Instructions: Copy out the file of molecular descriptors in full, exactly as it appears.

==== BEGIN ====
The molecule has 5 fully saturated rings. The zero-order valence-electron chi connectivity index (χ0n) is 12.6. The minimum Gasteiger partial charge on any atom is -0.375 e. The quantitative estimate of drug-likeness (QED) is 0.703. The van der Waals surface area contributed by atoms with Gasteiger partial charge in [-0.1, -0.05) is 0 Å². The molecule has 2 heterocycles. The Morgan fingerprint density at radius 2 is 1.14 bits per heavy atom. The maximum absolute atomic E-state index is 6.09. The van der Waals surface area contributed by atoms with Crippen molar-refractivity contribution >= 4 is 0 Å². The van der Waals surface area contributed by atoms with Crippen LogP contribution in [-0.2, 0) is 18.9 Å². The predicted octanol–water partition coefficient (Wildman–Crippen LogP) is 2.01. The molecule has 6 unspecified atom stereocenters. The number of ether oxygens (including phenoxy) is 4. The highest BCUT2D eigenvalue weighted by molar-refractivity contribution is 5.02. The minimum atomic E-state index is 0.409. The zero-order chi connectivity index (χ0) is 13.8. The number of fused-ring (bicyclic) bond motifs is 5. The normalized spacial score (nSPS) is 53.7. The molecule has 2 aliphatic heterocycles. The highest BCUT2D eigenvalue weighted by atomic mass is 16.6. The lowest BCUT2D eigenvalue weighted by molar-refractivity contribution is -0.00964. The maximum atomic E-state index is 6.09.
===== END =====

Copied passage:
The molecule has 5 fully saturated rings. The zero-order valence-electron chi connectivity index (χ0n) is 12.6. The minimum Gasteiger partial charge on any atom is -0.375 e. The quantitative estimate of drug-likeness (QED) is 0.703. The van der Waals surface area contributed by atoms with Gasteiger partial charge in [-0.1, -0.05) is 0 Å². The molecule has 2 heterocycles. The Morgan fingerprint density at radius 2 is 1.14 bits per heavy atom. The maximum absolute atomic E-state index is 6.09. The van der Waals surface area contributed by atoms with Crippen molar-refractivity contribution >= 4 is 0 Å². The van der Waals surface area contributed by atoms with Crippen LogP contribution in [-0.2, 0) is 18.9 Å². The predicted octanol–water partition coefficient (Wildman–Crippen LogP) is 2.01. The molecule has 6 unspecified atom stereocenters. The number of ether oxygens (including phenoxy) is 4. The highest BCUT2D eigenvalue weighted by molar-refractivity contribution is 5.02. The minimum atomic E-state index is 0.409. The zero-order chi connectivity index (χ0) is 13.8. The number of fused-ring (bicyclic) bond motifs is 5. The normalized spacial score (nSPS) is 53.7. The molecule has 2 aliphatic heterocycles. The highest BCUT2D eigenvalue weighted by atomic mass is 16.6. The lowest BCUT2D eigenvalue weighted by molar-refractivity contribution is -0.00964. The maximum atomic E-state index is 6.09.